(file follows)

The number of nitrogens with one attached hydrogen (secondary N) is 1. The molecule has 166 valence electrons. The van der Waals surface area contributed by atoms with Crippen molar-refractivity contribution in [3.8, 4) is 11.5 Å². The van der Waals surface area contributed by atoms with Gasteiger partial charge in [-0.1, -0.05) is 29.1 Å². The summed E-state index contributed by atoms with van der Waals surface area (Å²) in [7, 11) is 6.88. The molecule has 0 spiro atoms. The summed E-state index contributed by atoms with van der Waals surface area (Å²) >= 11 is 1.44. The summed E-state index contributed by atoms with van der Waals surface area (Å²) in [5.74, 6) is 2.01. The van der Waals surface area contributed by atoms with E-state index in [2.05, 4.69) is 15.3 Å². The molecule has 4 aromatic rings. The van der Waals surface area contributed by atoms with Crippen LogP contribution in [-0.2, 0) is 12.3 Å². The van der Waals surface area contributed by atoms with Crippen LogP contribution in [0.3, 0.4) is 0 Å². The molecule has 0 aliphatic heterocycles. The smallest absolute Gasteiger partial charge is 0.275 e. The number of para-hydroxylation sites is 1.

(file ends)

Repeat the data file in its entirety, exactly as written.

The number of nitrogens with one attached hydrogen (secondary N) is 1. The molecule has 166 valence electrons. The van der Waals surface area contributed by atoms with Crippen molar-refractivity contribution in [3.8, 4) is 11.5 Å². The van der Waals surface area contributed by atoms with Gasteiger partial charge in [-0.1, -0.05) is 29.1 Å². The summed E-state index contributed by atoms with van der Waals surface area (Å²) in [7, 11) is 6.88. The molecule has 0 spiro atoms. The summed E-state index contributed by atoms with van der Waals surface area (Å²) >= 11 is 1.44. The summed E-state index contributed by atoms with van der Waals surface area (Å²) in [5.74, 6) is 2.01. The van der Waals surface area contributed by atoms with E-state index in [2.05, 4.69) is 15.3 Å². The molecule has 4 aromatic rings. The van der Waals surface area contributed by atoms with Crippen LogP contribution in [-0.2, 0) is 12.3 Å². The van der Waals surface area contributed by atoms with Crippen LogP contribution in [0.3, 0.4) is 0 Å². The molecule has 0 aliphatic heterocycles. The smallest absolute Gasteiger partial charge is 0.275 e. The number of para-hydroxylation sites is 1.